Given the relatively small numbers of elements in each category of analysis, content scores and their averages were not adjusted or weighted to account for the amount of content (number of pages). However, when a chapter topic was completely absent from a particular textbook, the analysis was adjusted for this absence. For example, Rakel's Textbook of Family Practice contained only 9 of 10 chapter topics selected for review in the family and primary care medicine textbook category. In the analysis, the chapter not present (adult acute respiratory distress syndrome) was ignored and the content score for this textbook was calculated based on the average of content scores for 9 rather than 10 chapters.

To compare coverage of various end-of-life domains, we conducted an in-depth analysis of the domains in textbooks from a single specialty—internal medicine. There were 14 chapter topics reviewed in each of the 6 internal medicine textbooks. We identified the domains that received a consistent 0 or 2 rating for a particular chapter topic in all 6 internal medicine texts. For example, the domain of epidemiology consistently (in all 6 internal medicine texts) received a helpful content rating in 7 of the 14 chapter topics reviewed. We evaluated the 13 content domains to identify consistently well-covered or consistently poorly covered domains. We considered a domain to be well covered if it had consistent helpful content ratings in all 6 texts in at least 7 of the 14 chapter topics reviewed. We considered a domain to be poorly covered if it had consistent absent content ratings in at least 7 of the 14 chapter topics reviewed.

Analysis by Textbook

The content scores for individual textbooks varied considerably (Table 1a). The highest helpful content score was 44.2% in a psychiatry text, indicating that, on average, the chapters reviewed in that text contained helpful content for 44.2% of end-of-life content domains. The highest absent content score was 77.9% in an infectious diseases and AIDS text, indicating that, on average, the chapters reviewed in that text contained no information for 77.9% of end-of-life content domains. For the 50 textbooks reviewed, the average helpful content score was 24.1% (range, 8.7%-44.2%), the average minimal content score was 19.1% (range, 6.2%-38.5%), and the average absent content score was 56.9% (range, 23.1%-77.9%); thus, overall, the textbooks contained helpful information in about one quarter of end-of-life content domains, minimal information in about one fifth of end-of-life content domains, and no information at all for more than one half of end-of-life content areas.

Analysis by Specialty

Figure 1 displays the content scores for each specialty. As a group, surgical textbooks had the least end-of-life content with an absent content score of 71.8%. The quartile of specialties with the least end-of-life content also included infectious diseases and acquired immunodeficiency syndrome (AIDS) (absent content score, 70.0%) and oncology and hematology (absent content score, 61.9%). The quartile of specialties with the greatest amount of helpful end-of-life content included family and primary care medicine and psychiatry (helpful content score, 34.4% each) and geriatrics (helpful content score, 29.6%).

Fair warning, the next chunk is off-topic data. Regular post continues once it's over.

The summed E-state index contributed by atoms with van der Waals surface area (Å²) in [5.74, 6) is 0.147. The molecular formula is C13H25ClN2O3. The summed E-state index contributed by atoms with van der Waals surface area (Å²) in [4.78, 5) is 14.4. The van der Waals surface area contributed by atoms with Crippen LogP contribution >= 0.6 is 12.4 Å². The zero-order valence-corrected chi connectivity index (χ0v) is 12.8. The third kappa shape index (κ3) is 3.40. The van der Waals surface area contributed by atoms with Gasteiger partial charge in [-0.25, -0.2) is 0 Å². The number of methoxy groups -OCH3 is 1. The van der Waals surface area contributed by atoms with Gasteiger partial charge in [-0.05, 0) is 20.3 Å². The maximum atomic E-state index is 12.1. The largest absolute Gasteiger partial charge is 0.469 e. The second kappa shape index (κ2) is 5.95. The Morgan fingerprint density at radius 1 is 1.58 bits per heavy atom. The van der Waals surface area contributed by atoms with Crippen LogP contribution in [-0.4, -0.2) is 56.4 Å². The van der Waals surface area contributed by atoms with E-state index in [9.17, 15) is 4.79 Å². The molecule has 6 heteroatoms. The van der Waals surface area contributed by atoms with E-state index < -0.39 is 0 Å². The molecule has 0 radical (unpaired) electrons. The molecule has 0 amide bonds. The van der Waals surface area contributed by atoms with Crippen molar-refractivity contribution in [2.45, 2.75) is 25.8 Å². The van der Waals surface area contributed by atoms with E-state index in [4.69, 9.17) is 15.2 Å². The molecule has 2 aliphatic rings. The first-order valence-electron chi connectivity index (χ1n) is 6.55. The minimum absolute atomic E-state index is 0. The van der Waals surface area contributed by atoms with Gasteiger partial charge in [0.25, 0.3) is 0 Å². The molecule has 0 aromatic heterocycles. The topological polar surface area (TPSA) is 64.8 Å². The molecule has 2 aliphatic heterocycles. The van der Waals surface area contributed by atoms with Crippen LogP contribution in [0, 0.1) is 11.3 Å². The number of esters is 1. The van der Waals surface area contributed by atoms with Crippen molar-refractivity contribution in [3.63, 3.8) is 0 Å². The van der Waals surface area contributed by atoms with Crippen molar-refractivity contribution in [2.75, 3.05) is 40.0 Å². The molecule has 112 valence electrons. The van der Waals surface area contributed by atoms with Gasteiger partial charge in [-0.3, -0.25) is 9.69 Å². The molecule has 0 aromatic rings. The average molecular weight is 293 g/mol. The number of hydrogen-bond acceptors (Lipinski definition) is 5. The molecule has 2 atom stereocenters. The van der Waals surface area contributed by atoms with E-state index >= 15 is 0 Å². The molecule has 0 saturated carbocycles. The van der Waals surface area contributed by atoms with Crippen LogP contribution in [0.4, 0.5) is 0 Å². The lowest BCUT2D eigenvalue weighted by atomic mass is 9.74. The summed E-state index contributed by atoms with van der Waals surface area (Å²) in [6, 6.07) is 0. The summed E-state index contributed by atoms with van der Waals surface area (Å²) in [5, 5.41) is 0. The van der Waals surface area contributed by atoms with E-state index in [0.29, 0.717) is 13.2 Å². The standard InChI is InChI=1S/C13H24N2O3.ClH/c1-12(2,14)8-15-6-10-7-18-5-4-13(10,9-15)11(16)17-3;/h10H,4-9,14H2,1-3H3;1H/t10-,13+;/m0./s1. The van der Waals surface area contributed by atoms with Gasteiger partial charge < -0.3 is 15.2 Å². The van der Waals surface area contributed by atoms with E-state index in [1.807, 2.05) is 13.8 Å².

Figure 1. Helpful, Minimal, and Absent Content Scores by Specialty
Graphic Jump Location
Analysis by Chapter

Some diseases or chapter topics that we reviewed were covered in the textbooks of several specialties. As one might expect, the greatest amount of helpful end-of-life information for coronary artery disease was found in cardiology texts (average helpful content score, 34.6%). However, for many other topics, end-of-life information was not necessarily where one might expect to find it. For example, the highest average helpful content score for Pneumocystis carinii pneumonia was found in internal medicine texts (19.3%), whereas the lowest (7.7%) was found in the infectious diseases and AIDS texts. For Alzheimer disease, the greatest amount of helpful end-of-life information was present in family and primary care medicine texts (average helpful content score, 50.8%), while neurology texts had the least amount of helpful information (15.4%). Family and primary care medicine texts had the greatest amount of useful end-of-life content for chronic obstructive pulmonary disease (average helpful content score, 43.1%), not pulmonary texts (32.7%) or internal medicine texts (20.5%). The most helpful information about end-of-life care in lung cancer was found in family and primary care medicine texts (average helpful content score, 28.2%), not in oncology texts (11.6%). Specific content scores by chapters are provided in Table 2.